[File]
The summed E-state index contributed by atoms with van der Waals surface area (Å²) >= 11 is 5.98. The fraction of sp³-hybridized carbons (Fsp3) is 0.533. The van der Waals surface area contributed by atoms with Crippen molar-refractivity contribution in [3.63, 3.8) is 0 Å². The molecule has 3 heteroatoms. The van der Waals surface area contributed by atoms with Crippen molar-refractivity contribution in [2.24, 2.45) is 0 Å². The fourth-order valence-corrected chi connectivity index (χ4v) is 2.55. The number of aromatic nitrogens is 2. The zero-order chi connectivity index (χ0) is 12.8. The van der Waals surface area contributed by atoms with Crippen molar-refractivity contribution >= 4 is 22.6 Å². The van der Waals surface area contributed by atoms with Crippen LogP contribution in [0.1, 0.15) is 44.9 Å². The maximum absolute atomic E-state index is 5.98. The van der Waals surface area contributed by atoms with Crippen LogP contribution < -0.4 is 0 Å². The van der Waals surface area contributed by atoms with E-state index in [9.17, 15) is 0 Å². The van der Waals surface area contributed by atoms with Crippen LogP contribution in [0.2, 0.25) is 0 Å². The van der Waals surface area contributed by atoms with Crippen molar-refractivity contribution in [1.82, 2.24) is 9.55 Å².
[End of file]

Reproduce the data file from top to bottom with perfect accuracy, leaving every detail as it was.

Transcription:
The summed E-state index contributed by atoms with van der Waals surface area (Å²) >= 11 is 5.98. The fraction of sp³-hybridized carbons (Fsp3) is 0.533. The van der Waals surface area contributed by atoms with Crippen molar-refractivity contribution in [3.63, 3.8) is 0 Å². The molecule has 3 heteroatoms. The van der Waals surface area contributed by atoms with Crippen molar-refractivity contribution in [2.24, 2.45) is 0 Å². The fourth-order valence-corrected chi connectivity index (χ4v) is 2.55. The number of aromatic nitrogens is 2. The zero-order chi connectivity index (χ0) is 12.8. The van der Waals surface area contributed by atoms with Crippen molar-refractivity contribution >= 4 is 22.6 Å². The van der Waals surface area contributed by atoms with Crippen LogP contribution in [0.1, 0.15) is 44.9 Å². The maximum absolute atomic E-state index is 5.98. The van der Waals surface area contributed by atoms with Crippen LogP contribution < -0.4 is 0 Å². The van der Waals surface area contributed by atoms with E-state index in [9.17, 15) is 0 Å². The van der Waals surface area contributed by atoms with Crippen LogP contribution in [0.2, 0.25) is 0 Å². The van der Waals surface area contributed by atoms with Crippen molar-refractivity contribution in [1.82, 2.24) is 9.55 Å².